Book Review on Custer Died for Your Sins

“Indians are like the weather. ” With his opening words Vine Deloria Jr. sets up the basis for the rest of his witty yet substantial manifesto, Custer Died for Your Sins. The book, which describes the struggles and misrepresentation of the American Indian people in 1960s American culture, is written in a style that changes from ironic and humorous satire to serious notions, then back again.

Through energetic dialogue that engages the reader in a clever and articulate presentation, Deloria advocates the dismissal of old stereotypes and shows a viewpoint that allows the general public to gain a deeper understanding of what it is to be an American Indian. In the first chapter of his manifesto, called Indians Today: The Real and Unreal, Deloria outlines the truths and purposeful deceptions on how American Indians were perceived by the white society in the 1960s.

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One of the most prevalent deceptions that the white people often abused was the notion that they had an Indian ancestor, most commonly an Indian grandmother of royal descent. Deloria explains that this false lineage may be due to a variety of reasons, but is likely an extension of the fact that white people believe that Indians are so easy to understand. Jokingly, he describes that he “once did a projection backward and discovered that evidently most tribes were entirely female for the first three hundred years of white occupation. The author explores a serious topic of the underestimation of his people through ironic humor. It is this aspect of Deloria’s writing that makes it so unique and captivating at the same time. He is able to deal with serious issues and keep the reader interested. Overall, he expressed that his people suffer from this stereotyping and lack of true understanding because white people tend to believe they already understand Native Americans, labeling them as Indians, the lost tribe of Israelites and as wild animals, without taking the time to gain an understanding through true interaction.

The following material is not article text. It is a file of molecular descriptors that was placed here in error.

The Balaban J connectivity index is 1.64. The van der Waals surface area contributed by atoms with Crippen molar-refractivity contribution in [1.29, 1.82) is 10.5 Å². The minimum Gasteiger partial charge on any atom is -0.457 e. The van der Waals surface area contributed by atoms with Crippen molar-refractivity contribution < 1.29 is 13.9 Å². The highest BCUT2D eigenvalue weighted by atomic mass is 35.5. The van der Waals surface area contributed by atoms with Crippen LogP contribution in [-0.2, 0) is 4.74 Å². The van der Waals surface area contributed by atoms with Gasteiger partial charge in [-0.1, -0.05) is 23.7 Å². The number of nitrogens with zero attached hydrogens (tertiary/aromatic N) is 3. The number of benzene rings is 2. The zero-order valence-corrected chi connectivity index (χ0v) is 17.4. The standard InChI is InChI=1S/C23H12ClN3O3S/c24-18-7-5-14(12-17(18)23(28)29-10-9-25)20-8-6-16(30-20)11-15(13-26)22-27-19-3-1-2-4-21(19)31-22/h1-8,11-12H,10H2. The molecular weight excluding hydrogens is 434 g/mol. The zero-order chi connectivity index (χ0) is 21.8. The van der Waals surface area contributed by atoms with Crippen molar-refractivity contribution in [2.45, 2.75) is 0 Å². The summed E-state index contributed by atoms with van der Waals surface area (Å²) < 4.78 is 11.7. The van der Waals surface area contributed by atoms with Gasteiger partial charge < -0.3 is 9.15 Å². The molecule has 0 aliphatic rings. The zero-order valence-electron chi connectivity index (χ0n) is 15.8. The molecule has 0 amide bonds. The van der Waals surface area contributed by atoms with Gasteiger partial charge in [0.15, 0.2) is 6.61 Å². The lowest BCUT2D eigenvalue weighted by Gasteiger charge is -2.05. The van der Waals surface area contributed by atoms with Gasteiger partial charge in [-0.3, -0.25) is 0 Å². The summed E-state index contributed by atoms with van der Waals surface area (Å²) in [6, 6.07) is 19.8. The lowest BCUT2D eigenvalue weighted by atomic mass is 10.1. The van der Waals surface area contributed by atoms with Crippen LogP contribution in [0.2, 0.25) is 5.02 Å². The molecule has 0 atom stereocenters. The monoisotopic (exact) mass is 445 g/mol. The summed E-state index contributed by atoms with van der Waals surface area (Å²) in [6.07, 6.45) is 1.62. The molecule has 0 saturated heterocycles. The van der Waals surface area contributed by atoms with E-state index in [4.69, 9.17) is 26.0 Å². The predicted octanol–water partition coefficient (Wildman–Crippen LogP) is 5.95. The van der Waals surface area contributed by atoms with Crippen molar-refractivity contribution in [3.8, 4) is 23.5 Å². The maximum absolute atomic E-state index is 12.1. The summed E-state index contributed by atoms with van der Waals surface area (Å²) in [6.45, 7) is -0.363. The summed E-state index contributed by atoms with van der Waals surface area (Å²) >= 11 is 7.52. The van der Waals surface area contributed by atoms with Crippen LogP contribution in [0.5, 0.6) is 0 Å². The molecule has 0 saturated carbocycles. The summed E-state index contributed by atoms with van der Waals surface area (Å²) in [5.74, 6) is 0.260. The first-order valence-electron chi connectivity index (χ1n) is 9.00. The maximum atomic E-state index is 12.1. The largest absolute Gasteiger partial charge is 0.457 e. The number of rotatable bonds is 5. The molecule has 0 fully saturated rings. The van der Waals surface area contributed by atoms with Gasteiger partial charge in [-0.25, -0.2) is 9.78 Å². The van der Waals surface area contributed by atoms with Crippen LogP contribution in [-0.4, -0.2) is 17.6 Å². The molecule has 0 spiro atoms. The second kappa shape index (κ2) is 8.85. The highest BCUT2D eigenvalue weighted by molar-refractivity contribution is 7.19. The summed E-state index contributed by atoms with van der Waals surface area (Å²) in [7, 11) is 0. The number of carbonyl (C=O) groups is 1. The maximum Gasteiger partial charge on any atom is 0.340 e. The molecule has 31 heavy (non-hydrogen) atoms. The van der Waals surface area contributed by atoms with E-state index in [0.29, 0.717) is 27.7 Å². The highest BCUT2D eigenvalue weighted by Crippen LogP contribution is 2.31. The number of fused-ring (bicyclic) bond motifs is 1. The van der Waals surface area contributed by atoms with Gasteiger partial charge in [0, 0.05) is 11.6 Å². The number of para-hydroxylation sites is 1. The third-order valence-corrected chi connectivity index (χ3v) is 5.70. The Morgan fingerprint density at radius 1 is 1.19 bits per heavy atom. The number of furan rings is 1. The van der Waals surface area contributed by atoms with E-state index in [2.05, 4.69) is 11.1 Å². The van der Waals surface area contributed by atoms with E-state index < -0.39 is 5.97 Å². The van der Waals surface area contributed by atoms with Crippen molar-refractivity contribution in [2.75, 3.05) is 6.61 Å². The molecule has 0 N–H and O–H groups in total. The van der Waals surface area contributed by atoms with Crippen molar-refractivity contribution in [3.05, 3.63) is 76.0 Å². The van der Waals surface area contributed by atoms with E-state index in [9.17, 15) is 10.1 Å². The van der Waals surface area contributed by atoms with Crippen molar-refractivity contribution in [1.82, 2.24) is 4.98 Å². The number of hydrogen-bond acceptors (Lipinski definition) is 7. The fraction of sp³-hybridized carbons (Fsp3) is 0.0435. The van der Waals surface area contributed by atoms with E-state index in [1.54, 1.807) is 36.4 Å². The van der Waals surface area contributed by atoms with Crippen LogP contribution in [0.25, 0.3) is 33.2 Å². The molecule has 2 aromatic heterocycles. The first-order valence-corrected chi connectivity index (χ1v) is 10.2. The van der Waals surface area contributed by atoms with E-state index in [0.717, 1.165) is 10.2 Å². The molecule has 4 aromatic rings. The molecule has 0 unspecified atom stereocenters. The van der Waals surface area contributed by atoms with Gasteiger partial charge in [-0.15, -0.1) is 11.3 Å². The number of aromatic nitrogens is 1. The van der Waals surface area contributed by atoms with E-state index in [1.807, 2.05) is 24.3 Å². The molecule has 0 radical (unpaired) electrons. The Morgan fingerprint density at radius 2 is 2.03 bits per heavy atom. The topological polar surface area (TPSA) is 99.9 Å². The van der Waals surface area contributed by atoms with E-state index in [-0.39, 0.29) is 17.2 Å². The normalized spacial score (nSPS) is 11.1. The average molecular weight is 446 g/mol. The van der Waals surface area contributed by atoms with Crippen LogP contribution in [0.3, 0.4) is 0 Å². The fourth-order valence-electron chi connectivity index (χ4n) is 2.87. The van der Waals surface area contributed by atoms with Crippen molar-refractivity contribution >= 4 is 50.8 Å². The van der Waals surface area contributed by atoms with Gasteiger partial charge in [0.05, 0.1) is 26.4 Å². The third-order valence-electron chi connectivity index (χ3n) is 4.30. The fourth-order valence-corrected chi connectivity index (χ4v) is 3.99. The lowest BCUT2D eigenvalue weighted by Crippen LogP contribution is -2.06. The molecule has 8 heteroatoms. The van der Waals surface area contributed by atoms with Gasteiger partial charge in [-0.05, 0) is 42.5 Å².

One of the most profound viewpoints that the author expresses in this chapter, however, is his rejection of the so called friends of American Indians as well as those who view them only as savages and/or a primitive civilization. His writing outlines how the people that have misconceived notions of helping their fellow “man” through religion or study have the very same problem of lack of understanding. He writes very simply that, “What we need is a cultural leave-us-alone agreement in spirit and fact. The precision of this statement is another attribute about Deloria’s writing that makes is so compelling. Whether you agree with the statement or not, it very clearly defines his view on the subject. He believes that the very idea of trying to solve the problem is the problem to begin with. Native Americans do not need to absorb into what white America thinks of as modern society, they need to be left alone. He calls for “fewer and fewer experts on Indians. ” The first chapter serves as a basis for the rest.

Chapter two, like the rest, take up individual examples of ideas expressed in the beginning of the manifesto. Titled, Laws and Treaties, it deals with the disregard of many agreements between the United States government and native peoples. Deloria does not simply outline the problem but uses unique examples to stress his points. He calls out the hypocrisies of the government by comparing their philosophies with their actions. “The message was that America had to keep her commitments is southeast Asia or the world would lose faith in the promises of our country.